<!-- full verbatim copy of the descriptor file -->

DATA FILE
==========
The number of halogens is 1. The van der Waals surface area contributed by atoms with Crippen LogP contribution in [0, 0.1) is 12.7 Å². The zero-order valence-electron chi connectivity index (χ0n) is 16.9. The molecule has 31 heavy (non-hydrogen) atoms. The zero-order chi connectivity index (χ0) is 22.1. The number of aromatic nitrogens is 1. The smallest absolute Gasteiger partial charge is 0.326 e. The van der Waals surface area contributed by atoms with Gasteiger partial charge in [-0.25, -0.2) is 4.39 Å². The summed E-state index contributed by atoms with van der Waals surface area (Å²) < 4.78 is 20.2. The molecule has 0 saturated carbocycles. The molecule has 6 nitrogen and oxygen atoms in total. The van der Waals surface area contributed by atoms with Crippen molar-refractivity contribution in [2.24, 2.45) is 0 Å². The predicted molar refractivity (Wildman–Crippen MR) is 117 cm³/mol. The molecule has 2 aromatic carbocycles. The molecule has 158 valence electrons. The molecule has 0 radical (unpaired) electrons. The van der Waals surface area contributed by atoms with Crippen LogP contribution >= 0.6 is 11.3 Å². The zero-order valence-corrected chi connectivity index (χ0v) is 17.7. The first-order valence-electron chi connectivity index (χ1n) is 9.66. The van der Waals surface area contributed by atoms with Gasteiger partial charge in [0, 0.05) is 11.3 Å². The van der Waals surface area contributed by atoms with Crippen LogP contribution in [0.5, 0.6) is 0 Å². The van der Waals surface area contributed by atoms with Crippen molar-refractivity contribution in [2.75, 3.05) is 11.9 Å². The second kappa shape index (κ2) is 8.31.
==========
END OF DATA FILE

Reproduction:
The number of halogens is 1. The van der Waals surface area contributed by atoms with Crippen LogP contribution in [0, 0.1) is 12.7 Å². The zero-order valence-electron chi connectivity index (χ0n) is 16.9. The molecule has 31 heavy (non-hydrogen) atoms. The zero-order chi connectivity index (χ0) is 22.1. The number of aromatic nitrogens is 1. The smallest absolute Gasteiger partial charge is 0.326 e. The van der Waals surface area contributed by atoms with Gasteiger partial charge in [-0.25, -0.2) is 4.39 Å². The summed E-state index contributed by atoms with van der Waals surface area (Å²) < 4.78 is 20.2. The molecule has 0 saturated carbocycles. The molecule has 6 nitrogen and oxygen atoms in total. The van der Waals surface area contributed by atoms with Crippen molar-refractivity contribution in [2.24, 2.45) is 0 Å². The predicted molar refractivity (Wildman–Crippen MR) is 117 cm³/mol. The molecule has 2 aromatic carbocycles. The molecule has 158 valence electrons. The molecule has 0 radical (unpaired) electrons. The van der Waals surface area contributed by atoms with Crippen LogP contribution >= 0.6 is 11.3 Å². The zero-order valence-corrected chi connectivity index (χ0v) is 17.7. The first-order valence-electron chi connectivity index (χ1n) is 9.66. The van der Waals surface area contributed by atoms with Gasteiger partial charge in [0, 0.05) is 11.3 Å². The van der Waals surface area contributed by atoms with Crippen LogP contribution in [0.5, 0.6) is 0 Å². The van der Waals surface area contributed by atoms with Crippen molar-refractivity contribution in [2.75, 3.05) is 11.9 Å². The second kappa shape index (κ2) is 8.31.